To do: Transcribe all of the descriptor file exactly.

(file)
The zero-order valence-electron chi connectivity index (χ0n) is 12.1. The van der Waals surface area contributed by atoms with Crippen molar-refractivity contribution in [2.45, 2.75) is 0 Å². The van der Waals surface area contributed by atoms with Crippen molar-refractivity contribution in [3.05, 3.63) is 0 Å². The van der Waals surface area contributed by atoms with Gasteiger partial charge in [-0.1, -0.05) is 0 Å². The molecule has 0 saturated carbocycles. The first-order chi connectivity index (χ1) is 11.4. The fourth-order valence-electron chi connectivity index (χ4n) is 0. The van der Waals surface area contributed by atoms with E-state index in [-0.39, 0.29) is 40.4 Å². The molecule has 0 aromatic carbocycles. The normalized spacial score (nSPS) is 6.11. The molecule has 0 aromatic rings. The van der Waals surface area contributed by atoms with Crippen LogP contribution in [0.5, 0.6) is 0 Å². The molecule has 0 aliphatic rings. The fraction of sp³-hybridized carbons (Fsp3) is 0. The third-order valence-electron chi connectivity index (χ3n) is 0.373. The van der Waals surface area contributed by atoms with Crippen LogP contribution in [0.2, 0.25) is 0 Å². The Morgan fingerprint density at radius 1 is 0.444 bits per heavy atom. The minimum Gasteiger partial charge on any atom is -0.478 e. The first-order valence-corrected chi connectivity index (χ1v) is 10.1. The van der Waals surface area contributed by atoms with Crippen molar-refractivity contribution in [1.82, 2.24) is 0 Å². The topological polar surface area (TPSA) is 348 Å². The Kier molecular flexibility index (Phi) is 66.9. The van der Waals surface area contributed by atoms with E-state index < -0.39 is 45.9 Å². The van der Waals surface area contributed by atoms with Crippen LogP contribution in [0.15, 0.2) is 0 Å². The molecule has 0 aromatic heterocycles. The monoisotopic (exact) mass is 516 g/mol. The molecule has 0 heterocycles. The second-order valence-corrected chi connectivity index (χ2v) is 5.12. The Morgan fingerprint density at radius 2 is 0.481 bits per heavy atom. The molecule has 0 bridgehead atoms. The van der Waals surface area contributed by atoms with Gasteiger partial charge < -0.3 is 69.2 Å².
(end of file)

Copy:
The zero-order valence-electron chi connectivity index (χ0n) is 12.1. The van der Waals surface area contributed by atoms with Crippen molar-refractivity contribution in [2.45, 2.75) is 0 Å². The van der Waals surface area contributed by atoms with Crippen molar-refractivity contribution in [3.05, 3.63) is 0 Å². The van der Waals surface area contributed by atoms with Gasteiger partial charge in [-0.1, -0.05) is 0 Å². The molecule has 0 saturated carbocycles. The first-order chi connectivity index (χ1) is 11.4. The fourth-order valence-electron chi connectivity index (χ4n) is 0. The van der Waals surface area contributed by atoms with E-state index in [-0.39, 0.29) is 40.4 Å². The molecule has 0 aromatic carbocycles. The normalized spacial score (nSPS) is 6.11. The molecule has 0 aromatic rings. The van der Waals surface area contributed by atoms with Crippen LogP contribution in [0.5, 0.6) is 0 Å². The molecule has 0 aliphatic rings. The fraction of sp³-hybridized carbons (Fsp3) is 0. The third-order valence-electron chi connectivity index (χ3n) is 0.373. The van der Waals surface area contributed by atoms with Crippen LogP contribution in [0.2, 0.25) is 0 Å². The Morgan fingerprint density at radius 1 is 0.444 bits per heavy atom. The minimum Gasteiger partial charge on any atom is -0.478 e. The first-order valence-corrected chi connectivity index (χ1v) is 10.1. The van der Waals surface area contributed by atoms with Crippen molar-refractivity contribution in [1.82, 2.24) is 0 Å². The topological polar surface area (TPSA) is 348 Å². The Kier molecular flexibility index (Phi) is 66.9. The van der Waals surface area contributed by atoms with E-state index < -0.39 is 45.9 Å². The van der Waals surface area contributed by atoms with Crippen LogP contribution in [0.15, 0.2) is 0 Å². The molecule has 0 aromatic heterocycles. The monoisotopic (exact) mass is 516 g/mol. The molecule has 0 heterocycles. The second-order valence-corrected chi connectivity index (χ2v) is 5.12. The Morgan fingerprint density at radius 2 is 0.481 bits per heavy atom. The molecule has 0 bridgehead atoms. The van der Waals surface area contributed by atoms with Gasteiger partial charge < -0.3 is 69.2 Å².